I wanted to bring you an inspiring story about a mother who had to deal with both of her sons suffering at the hands of school bullies. This mother didn’t just sit and watch, she took action. Now she has a nomination to be Tesco Mum of the Year.
Seeing her sons become victims at the hands of school bullies was more than Michele Fudge could bear. The constant physical and psychological abuse which saw the family forced to move house and her youngest son suffer an eating disorder at the age of ten and even consider suicide, made her determined to change the system.
She decided to take action, not just for her own sons but for all victims of bullying, by setting up Silent Voice in 2006, a charity which helps victims and their families but also campaigns for changes to legislation. Now she has been shortlisted for the Tesco Mum of the Year award, nominated by her youngest son Scott, now 24.
“Children are dying at the hands of children because of bullying and that has got to stop,” says the 53-year-old mother-of-three from Rotherham. The more she discovered about how the victims of bullying were being treated the more angry she became. Children are being given powerful drugs just to calm them down enough to get through the school gates and that is wrong. They are developing eating disorders, OCD, anxiety and being labelled as having mental health problems which can affect them for the rest of their lives, but no one is associating that with the fact they have been bullied.”
One of Michele’s major achievements, she says, has been to get the Government to change its No Blame policy when it comes to bullying. “I met David Cameron and Michael Gove when they were in opposition and asked them if they would get rid of the No Blame policy when they were in power and they agreed. And they have stuck to their word.”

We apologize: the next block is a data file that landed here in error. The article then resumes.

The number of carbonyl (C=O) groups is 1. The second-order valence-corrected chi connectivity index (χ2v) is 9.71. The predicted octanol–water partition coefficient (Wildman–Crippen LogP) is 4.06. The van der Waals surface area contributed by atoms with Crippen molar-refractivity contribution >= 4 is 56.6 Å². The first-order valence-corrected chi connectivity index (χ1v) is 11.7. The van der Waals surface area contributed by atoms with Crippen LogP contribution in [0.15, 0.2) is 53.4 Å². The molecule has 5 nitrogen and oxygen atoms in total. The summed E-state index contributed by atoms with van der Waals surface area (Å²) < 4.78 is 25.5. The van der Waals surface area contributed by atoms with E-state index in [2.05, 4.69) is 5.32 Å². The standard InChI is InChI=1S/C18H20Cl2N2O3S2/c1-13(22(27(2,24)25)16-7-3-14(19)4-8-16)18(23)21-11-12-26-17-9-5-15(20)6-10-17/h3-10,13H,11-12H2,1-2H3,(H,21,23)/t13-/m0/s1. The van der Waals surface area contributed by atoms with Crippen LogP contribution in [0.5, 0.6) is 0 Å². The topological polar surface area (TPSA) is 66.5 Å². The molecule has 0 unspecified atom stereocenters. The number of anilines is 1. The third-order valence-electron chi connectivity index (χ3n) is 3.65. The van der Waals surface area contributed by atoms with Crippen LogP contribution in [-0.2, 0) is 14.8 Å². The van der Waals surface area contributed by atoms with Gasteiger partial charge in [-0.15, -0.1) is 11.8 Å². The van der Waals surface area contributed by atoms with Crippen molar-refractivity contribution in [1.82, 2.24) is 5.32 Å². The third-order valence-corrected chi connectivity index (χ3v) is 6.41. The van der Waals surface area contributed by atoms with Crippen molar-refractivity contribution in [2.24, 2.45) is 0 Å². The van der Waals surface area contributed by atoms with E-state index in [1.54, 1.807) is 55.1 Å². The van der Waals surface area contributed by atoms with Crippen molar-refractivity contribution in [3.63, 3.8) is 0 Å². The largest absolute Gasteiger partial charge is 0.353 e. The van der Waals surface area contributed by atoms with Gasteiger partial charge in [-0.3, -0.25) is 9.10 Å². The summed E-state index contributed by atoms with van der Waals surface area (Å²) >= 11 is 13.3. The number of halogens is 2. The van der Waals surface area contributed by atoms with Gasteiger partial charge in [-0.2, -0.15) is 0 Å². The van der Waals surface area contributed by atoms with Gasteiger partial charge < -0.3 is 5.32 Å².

A “no blame” policy means that victims and perpetrators of bullying were brought together and told that no one is to blame for what has happened but that they need to work it out.
“Bullies have to be held accountable for their actions. I would like to see a system where the parents of bullies are informed about what is happening and are made to work with the school to ensure it stops,” says Michele.
Steven was just seven when he was first bullied at a school. When the school failed to take action, the Fudges decided their only course of action was to move house so that Steven could attend a different school away from the bullies and their friends. But when Scott was a similar age he too became a victim of the bullies.
“I was bullied because of the colour of my hair to start with, but if I hadn’t been ginger it would have been something else,” says Scott. The physical and mental bullying became so bad, and Michele felt the school hadn’t taken enough action, that she took her son out of school.
“We didn’t have a choice,” she says. Scott was suffering from bulimia, the bullies had knocked his self-esteem and he became very low. He spent six months out of education, but Michele couldn’t get any funding to help educate Scott. “The money stays at the school even if the child isn’t there. I think that is wrong. It should follow the child and be given to charities that help educate them when they aren’t in school. It would also give an incentive for the schools to sort the problems out and get the bullied children back into school.”